“Of law”, “Legitimate”
The word “De Jure” is of Latin origin, it means “of law”, “legitimate”. It describes the total adherence of the law. It also means that having a right or existence as stated by law. De Jure is commonly paired with De Facto which means “in fact” and the term is superfluous. De Jure complies all requirements imposed by law.
A Government is formed in a country by legitimate, constitutional and lawful means. This Government is also recognized by other countries. Here, the Government formed is the De Jure Government and it can exercise full power over the country.
1. Gokaraju Rangaraju etc. V. State of Andhra Pradesh 1981 AIR 1473
2. Dalbir Singh & Ors V. State of Punjab 1979 AIR 1384
“An allegation contrary to a deed is not admissible.”
It means if a man has entered into a deed with certain concrete facts, he shall not be permitted to deny any matter which he has so verified.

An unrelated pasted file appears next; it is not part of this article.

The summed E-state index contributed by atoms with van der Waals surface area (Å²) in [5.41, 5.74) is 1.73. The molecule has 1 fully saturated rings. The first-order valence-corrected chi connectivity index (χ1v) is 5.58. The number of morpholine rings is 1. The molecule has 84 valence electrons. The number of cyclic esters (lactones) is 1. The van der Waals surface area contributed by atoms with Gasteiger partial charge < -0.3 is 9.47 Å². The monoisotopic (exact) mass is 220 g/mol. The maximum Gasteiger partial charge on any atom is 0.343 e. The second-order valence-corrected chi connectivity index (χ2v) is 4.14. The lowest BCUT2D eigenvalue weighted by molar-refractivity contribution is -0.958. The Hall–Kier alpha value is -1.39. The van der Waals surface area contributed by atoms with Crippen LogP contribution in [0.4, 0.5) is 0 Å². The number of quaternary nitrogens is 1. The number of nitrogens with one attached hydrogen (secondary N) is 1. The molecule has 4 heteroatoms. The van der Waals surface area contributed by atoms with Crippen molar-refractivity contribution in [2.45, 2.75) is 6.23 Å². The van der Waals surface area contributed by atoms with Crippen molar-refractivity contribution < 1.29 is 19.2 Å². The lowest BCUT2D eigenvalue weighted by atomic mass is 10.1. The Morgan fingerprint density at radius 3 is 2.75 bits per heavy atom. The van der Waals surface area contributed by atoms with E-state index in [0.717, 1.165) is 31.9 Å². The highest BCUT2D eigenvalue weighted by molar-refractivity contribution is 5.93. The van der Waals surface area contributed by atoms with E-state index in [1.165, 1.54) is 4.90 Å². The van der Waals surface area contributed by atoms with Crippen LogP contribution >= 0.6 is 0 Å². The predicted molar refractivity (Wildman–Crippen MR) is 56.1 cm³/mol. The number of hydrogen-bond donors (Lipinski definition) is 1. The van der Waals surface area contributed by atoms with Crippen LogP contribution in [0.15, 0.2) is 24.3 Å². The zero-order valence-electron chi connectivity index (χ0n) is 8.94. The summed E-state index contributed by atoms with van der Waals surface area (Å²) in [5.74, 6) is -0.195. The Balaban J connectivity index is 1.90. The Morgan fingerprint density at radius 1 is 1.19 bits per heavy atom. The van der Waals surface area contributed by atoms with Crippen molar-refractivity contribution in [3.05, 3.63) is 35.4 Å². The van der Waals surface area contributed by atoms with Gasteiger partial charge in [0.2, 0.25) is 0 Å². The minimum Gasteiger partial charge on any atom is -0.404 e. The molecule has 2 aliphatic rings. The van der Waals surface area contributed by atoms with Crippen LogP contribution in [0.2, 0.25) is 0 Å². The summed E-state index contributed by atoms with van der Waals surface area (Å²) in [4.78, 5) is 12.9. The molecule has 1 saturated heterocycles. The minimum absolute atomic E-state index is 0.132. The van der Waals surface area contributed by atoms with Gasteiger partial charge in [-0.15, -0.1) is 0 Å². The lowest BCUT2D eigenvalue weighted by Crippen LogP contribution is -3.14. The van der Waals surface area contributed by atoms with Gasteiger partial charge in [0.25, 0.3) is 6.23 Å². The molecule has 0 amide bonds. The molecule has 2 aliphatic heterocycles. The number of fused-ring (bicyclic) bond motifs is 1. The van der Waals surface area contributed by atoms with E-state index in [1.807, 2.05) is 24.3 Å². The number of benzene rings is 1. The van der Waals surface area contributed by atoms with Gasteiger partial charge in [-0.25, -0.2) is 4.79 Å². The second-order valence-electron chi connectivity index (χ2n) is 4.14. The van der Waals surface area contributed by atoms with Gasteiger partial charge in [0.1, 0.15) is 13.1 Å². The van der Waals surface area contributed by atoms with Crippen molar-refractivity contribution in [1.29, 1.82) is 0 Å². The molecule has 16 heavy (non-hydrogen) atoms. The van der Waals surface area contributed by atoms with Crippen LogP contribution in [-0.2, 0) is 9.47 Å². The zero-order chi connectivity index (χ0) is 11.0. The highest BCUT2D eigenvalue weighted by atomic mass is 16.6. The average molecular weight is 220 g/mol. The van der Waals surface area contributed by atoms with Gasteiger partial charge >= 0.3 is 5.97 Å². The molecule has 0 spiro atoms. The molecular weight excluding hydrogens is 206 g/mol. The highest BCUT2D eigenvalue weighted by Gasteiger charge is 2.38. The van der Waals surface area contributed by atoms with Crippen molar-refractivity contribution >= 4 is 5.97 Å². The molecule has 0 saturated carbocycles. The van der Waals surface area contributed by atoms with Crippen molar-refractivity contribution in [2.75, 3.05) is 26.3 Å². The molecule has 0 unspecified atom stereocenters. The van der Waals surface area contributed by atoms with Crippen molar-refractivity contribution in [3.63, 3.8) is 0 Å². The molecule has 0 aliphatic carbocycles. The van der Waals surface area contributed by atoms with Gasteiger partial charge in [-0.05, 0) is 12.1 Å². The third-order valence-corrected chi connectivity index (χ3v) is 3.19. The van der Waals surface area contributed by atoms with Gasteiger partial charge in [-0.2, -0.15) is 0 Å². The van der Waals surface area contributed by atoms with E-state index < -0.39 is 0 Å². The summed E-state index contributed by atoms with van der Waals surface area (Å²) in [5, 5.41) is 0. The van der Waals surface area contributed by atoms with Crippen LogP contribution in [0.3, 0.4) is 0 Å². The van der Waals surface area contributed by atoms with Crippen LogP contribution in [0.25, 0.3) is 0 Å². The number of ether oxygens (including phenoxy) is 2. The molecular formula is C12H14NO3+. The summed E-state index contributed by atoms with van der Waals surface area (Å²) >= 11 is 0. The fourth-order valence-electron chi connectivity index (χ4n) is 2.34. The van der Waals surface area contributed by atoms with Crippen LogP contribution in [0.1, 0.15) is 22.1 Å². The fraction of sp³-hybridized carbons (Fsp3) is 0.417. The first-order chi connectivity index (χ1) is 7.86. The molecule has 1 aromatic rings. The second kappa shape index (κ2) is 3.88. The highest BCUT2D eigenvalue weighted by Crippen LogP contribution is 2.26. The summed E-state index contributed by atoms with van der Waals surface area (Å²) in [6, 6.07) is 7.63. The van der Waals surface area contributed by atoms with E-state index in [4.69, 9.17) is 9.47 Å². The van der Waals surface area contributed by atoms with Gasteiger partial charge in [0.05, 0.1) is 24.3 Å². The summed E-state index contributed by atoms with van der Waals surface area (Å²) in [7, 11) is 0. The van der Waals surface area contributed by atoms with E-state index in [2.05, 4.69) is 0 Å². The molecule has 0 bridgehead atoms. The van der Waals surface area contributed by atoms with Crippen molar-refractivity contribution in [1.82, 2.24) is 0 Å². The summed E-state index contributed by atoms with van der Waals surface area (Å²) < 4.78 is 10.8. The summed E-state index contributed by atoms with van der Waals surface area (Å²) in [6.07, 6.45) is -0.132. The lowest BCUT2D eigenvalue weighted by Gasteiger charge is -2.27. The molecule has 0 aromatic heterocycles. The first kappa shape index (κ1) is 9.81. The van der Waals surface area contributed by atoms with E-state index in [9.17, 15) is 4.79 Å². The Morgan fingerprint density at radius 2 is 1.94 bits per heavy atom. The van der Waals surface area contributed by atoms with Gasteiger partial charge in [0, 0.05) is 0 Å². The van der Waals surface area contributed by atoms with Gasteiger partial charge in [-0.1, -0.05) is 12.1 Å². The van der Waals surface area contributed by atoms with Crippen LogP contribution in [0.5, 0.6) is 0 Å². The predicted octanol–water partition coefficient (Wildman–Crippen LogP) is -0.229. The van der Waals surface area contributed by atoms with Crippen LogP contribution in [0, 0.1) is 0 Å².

Not by violence, stealth or entreaty
Nec, Vi, Nec Clam, Nec Precario is a Latin legal maxim which means that, “not by violence, stealth or entreaty”. In other words it means that, ‘not by force, nor stealth, nor the license of the owner’. It is often referred in the context of adverse possession and other land law issues.
Law does not compel the doing of impossibilities.
This legal maxim is of the latin origin meaning the law does not compel you to do anything vain or impossible. It is a very old maxim that was discussed by Justice Owen in Hughey v. JMS Development, meaning laws do not compel a man to do something he cannot possibly perform. Here, the word “lex” literally means a system of law, “non” means does not, “cogit” means to compel, “ad” means to, and “impossibilia” means impossible.